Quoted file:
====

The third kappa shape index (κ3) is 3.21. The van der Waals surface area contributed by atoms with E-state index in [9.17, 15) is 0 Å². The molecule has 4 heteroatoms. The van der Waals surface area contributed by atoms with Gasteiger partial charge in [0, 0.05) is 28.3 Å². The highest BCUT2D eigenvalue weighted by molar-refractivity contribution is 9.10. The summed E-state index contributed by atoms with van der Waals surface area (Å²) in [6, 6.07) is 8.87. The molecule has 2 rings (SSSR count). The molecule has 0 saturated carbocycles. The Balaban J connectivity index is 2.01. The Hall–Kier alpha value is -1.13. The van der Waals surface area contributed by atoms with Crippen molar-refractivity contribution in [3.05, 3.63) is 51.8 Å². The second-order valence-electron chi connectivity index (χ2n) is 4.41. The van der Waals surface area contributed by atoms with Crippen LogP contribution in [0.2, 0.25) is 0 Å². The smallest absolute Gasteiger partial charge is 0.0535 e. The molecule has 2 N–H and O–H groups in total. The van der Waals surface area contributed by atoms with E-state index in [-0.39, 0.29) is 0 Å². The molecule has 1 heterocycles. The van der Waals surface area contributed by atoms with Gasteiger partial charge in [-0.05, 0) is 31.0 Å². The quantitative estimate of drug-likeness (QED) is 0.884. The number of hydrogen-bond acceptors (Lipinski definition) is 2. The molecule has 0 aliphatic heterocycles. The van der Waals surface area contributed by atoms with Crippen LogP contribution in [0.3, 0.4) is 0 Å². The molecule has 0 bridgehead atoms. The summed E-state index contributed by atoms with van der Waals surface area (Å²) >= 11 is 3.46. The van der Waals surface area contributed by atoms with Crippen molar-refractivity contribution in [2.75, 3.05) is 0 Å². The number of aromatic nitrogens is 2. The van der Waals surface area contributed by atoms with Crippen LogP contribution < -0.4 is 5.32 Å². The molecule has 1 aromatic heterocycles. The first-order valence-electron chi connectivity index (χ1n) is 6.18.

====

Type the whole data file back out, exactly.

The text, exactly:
The third kappa shape index (κ3) is 3.21. The van der Waals surface area contributed by atoms with E-state index in [9.17, 15) is 0 Å². The molecule has 4 heteroatoms. The van der Waals surface area contributed by atoms with Gasteiger partial charge in [0, 0.05) is 28.3 Å². The highest BCUT2D eigenvalue weighted by molar-refractivity contribution is 9.10. The summed E-state index contributed by atoms with van der Waals surface area (Å²) in [6, 6.07) is 8.87. The molecule has 2 rings (SSSR count). The molecule has 0 saturated carbocycles. The Balaban J connectivity index is 2.01. The Hall–Kier alpha value is -1.13. The van der Waals surface area contributed by atoms with Crippen molar-refractivity contribution in [3.05, 3.63) is 51.8 Å². The second-order valence-electron chi connectivity index (χ2n) is 4.41. The van der Waals surface area contributed by atoms with Crippen LogP contribution in [0.2, 0.25) is 0 Å². The smallest absolute Gasteiger partial charge is 0.0535 e. The molecule has 2 N–H and O–H groups in total. The van der Waals surface area contributed by atoms with E-state index in [-0.39, 0.29) is 0 Å². The molecule has 1 heterocycles. The van der Waals surface area contributed by atoms with Gasteiger partial charge in [-0.05, 0) is 31.0 Å². The quantitative estimate of drug-likeness (QED) is 0.884. The number of hydrogen-bond acceptors (Lipinski definition) is 2. The molecule has 0 aliphatic heterocycles. The van der Waals surface area contributed by atoms with Crippen LogP contribution in [0.3, 0.4) is 0 Å². The molecule has 0 bridgehead atoms. The summed E-state index contributed by atoms with van der Waals surface area (Å²) >= 11 is 3.46. The van der Waals surface area contributed by atoms with Crippen molar-refractivity contribution in [2.75, 3.05) is 0 Å². The number of aromatic nitrogens is 2. The van der Waals surface area contributed by atoms with Crippen LogP contribution < -0.4 is 5.32 Å². The molecule has 1 aromatic heterocycles. The first-order valence-electron chi connectivity index (χ1n) is 6.18.